Danny Dorling, The No-Nonsense Guide to Equality,
New Internationalist, Oxford, 2012, 176 pp, www.newint.org/books/
Reviewed by Frank Stilwell
New Internationalist has published a series of small books on controversial issues such as world population, world poverty, world food, world health and women’s rights. This latest ‘No-Nonsense Guide’ focuses on equality, making a strong case for this goal to be a much higher priority in public policy and strategies for social progress.
There is a long tradition of arguing for greater equality – in income, wealth, education, social opportunities and, of course, in human rights. One thinks, for example, of classics such as Richard Tawney’s Equality, the writings of British social reformer Richard Titmuss and the more recent books by Richard Wilkinson that describe the damaging social costs that arise from extreme economic inequalities. That these three writers are all called Richard is an odd coincidence – the more important thing that they have in common is a commitment to egalitarian social reform.
When, in 1992, I started to work in publishing for schools in the UK, the future looked bright. The Government had recently introduced a National Curriculum. So, for the first time, publishers could produce textbooks knowing that all schools in the UK would be covering the same subject matter. In the UK, there were around 4,000 secondary schools teaching around 4 million students and since it was the policy of most schools to buy ‘class sets’, there was a large market to target. Provided that publishers found the right format and approach, they could expect sales in their thousands. At the same time, technology was changing. Design was moving from the drawing board to the computer. Printing presses were becoming digitised, lowering costs. For the first time, printing textbooks in colour was becoming affordable even for small publishers.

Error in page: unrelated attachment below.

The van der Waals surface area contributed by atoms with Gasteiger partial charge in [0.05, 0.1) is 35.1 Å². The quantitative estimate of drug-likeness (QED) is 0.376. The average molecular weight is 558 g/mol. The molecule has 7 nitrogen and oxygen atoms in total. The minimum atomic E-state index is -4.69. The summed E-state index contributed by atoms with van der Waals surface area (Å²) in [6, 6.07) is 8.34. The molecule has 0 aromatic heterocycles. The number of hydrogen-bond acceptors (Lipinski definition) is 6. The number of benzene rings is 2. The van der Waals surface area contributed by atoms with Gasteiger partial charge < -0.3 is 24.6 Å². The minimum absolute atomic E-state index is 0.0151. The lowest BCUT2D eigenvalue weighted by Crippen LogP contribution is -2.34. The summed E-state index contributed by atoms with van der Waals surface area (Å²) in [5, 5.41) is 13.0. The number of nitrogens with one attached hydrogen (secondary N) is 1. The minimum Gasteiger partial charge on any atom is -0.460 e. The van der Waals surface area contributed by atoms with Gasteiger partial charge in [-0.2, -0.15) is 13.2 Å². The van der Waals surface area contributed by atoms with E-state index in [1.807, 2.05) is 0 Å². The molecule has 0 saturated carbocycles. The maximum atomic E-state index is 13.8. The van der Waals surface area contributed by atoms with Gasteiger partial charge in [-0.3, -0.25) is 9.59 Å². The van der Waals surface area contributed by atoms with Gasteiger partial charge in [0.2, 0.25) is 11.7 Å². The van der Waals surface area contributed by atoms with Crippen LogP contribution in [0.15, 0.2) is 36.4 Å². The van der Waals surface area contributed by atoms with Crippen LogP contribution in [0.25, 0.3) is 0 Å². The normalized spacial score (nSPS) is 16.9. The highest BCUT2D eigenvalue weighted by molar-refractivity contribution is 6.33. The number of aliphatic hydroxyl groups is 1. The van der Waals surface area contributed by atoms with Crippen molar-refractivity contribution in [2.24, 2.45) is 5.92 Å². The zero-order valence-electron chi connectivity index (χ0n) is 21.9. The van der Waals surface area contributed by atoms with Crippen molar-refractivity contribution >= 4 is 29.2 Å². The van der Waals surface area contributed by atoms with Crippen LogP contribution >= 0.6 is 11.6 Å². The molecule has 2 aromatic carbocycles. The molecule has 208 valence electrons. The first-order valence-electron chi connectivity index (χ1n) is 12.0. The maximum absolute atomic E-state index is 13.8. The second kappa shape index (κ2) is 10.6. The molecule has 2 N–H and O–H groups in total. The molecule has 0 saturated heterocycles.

Clouds are never a good look at rallies for renewable energy. Nor is a light but constant drizzle, or the sight of a big, dirty old truck being used for a stage. Climate change activists are used to these minor ironies. They are also used – though not resigned – to continuing government inaction on an issue which enjoys massive public support for change as well as a near-complete scientific consensus.
All of these things – activists, government, a big truck, an energised public and, yes, appalling weather – came together on September 30th in Adelaide’s Rundle Park for a heartening intervention in the fight for more action on that moral challenge. Continue reading →